Cannabis Cartman Christie Attacks Reefer Madness Rubio

   

Florida Senator Marco Rubio had his momentum (or “Marcomentum,” if you will) blunted by New Jersey Chris Christie at the final Republican debate before the New Hampshire primary. Rubio had been seen as the “establishment” candidate with the most momentum following his strong third-place finish, just one point behind national frontrunner Donald Trump and five points behind Tea Party favorite Ted Cruz. Governor Christie relentlessly and brutally attacked Rubio for his lack of experience and his reliance upon talking points.

Embarrassingly, Sen. Rubio went back to his canned talking points again and again, claiming that President Barack Obama is deliberately attempting to change America and how the first-term Florida Senator is just the candidate to make our nation the greatest country in the history of the world again. Governor Christie, who you may have heard is a former federal prosecutor, treated Rubio as if he were a murder suspect being grilled about his alibi and the one-term senator seemed sweaty and shaken by the end of the interrogation, err debate. “Rubio chokes,” Politico’s Shane Goldmacher declared.

Political commentators quickly named Christie a winner of the debate and Marco Rubio the loser, although we shall see if their performances will make a difference in New Hampshire, where Christie really needs a good showing to stay relevant in the GOP race. The real winners, however, are the entire cannabis community and the majority of Americans that support ending prohibition. Chris Christie jumped out of the gate as the anti-cannabis candidate, stating that marijuana users were diseased and needed to be cured by law enforcement, but then he was joined by Marco Rubio who also stated that he would waste federal law enforcement resources to trample the will of the voters who have legalized marijuana in their state.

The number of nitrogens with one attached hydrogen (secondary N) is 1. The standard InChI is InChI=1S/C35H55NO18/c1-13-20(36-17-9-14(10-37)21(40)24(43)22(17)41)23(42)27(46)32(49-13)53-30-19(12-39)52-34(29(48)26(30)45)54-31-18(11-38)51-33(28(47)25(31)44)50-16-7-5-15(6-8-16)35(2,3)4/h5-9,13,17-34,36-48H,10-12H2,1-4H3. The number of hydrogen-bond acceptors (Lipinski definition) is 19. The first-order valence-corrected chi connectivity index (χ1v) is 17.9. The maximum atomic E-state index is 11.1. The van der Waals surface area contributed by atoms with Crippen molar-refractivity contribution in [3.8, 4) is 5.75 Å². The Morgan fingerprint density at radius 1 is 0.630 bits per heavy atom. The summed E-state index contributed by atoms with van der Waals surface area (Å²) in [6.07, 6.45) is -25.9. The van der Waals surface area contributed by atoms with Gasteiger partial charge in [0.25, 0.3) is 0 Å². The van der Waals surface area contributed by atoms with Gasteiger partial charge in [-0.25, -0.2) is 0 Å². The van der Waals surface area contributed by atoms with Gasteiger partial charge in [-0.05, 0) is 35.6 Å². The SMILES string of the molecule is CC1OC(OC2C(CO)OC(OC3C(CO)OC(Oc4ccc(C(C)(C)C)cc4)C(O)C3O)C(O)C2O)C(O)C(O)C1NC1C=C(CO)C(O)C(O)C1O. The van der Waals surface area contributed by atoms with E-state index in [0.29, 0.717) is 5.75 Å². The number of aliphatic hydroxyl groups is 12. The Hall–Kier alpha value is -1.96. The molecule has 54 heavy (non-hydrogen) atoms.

We’ve had some fun with Chris Christie, dubbing him the Cartman of the 2016 Republican primary because he thinks that the cannabis community should respect his authority (or is it authori-tah?) regardless of the suffering it will cause. Cannabis Cartman Christie has done us a huge favor by taking down Reefer Madness Rubio as the Florida Senator seemed to be galvanizing the Republican establishment and has been polling the best among the GOP candidates, drawing even with Bernie Sanders and beating Democratic frontrunner Hillary Clinton in the latest Quinnipiac University poll. As the GOP primary campaign moves along, the entire cannabis community and the concerned citizens that care about sensible drug policies can root for Christie and Rubio to bring each other down.

Chris Christie Cartman
Cannabis Cartman Christie blunted the momentum of Reefer Madness Rubio at the GOP debate Saturday night and the cannabis community won.

 

 

 

Anthony Johnson

Anthony, a longtime cannabis law reform advocate, was Chief Petitioner and co-author of Measure 91, Oregon's cannabis legalization effort. He served as director of both the New Approach Oregon and Vote Yes on 91 PACs, the political action committees responsible for the state's legalization campaign. As director of New Approach Oregon, Anthony continues to work towards effectively implementing the cannabis legalization system while protecting small business owners and the rights of patients. He sits on the Oregon Marijuana Rules Advisory Committee and fights for sensible rules at the legislature as well as city councils and county commissions across the state. Anthony helps cannabis business comply with Oregon's laws and advises advocates across the country. He also serves as content director of both the International Cannabis Business Conference and the Oregon Marijuana Business Conference, helping share the vision of moving the cannabis industry forward in a way that maintains the focus on keeping people out of prison and protecting patients. He was a member of the Oregon Health Authority Rules Advisory Committee, assisting the drafting of the administrative rules governing Oregon’s state-licensed medical marijuana facilities. He first co-authored and helped pass successful marijuana law reform measures while a law student at the University of Missouri-Columbia School of Law. He passed the Oregon Bar in 2005 and practiced criminal defense for two years before transitioning to working full-time in the political advocacy realm. His blogs on Marijuana Politics are personal in nature and don't speak for or reflect the opinions of any group or organization.